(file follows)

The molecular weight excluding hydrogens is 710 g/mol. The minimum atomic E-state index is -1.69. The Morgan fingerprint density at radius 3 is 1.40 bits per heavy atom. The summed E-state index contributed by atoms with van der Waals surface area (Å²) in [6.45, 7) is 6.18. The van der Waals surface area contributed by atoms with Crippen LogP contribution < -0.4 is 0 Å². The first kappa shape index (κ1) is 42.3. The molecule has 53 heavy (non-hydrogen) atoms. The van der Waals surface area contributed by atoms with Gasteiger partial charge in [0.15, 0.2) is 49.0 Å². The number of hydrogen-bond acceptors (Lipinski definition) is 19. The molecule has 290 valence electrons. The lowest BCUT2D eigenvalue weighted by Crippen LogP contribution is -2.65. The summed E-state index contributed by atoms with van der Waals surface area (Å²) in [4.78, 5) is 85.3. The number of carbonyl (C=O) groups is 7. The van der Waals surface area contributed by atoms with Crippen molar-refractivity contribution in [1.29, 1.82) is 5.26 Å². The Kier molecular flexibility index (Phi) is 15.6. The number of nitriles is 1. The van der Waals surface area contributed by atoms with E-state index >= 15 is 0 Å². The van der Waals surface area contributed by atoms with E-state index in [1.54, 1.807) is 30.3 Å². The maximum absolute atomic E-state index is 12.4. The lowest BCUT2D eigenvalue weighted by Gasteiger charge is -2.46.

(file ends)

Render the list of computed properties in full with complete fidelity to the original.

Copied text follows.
The molecular weight excluding hydrogens is 710 g/mol. The minimum atomic E-state index is -1.69. The Morgan fingerprint density at radius 3 is 1.40 bits per heavy atom. The summed E-state index contributed by atoms with van der Waals surface area (Å²) in [6.45, 7) is 6.18. The van der Waals surface area contributed by atoms with Crippen LogP contribution < -0.4 is 0 Å². The first kappa shape index (κ1) is 42.3. The molecule has 53 heavy (non-hydrogen) atoms. The van der Waals surface area contributed by atoms with Gasteiger partial charge in [0.15, 0.2) is 49.0 Å². The number of hydrogen-bond acceptors (Lipinski definition) is 19. The molecule has 290 valence electrons. The lowest BCUT2D eigenvalue weighted by Crippen LogP contribution is -2.65. The summed E-state index contributed by atoms with van der Waals surface area (Å²) in [4.78, 5) is 85.3. The number of carbonyl (C=O) groups is 7. The van der Waals surface area contributed by atoms with Crippen molar-refractivity contribution in [1.29, 1.82) is 5.26 Å². The Kier molecular flexibility index (Phi) is 15.6. The number of nitriles is 1. The van der Waals surface area contributed by atoms with E-state index >= 15 is 0 Å². The van der Waals surface area contributed by atoms with E-state index in [1.54, 1.807) is 30.3 Å². The maximum absolute atomic E-state index is 12.4. The lowest BCUT2D eigenvalue weighted by Gasteiger charge is -2.46.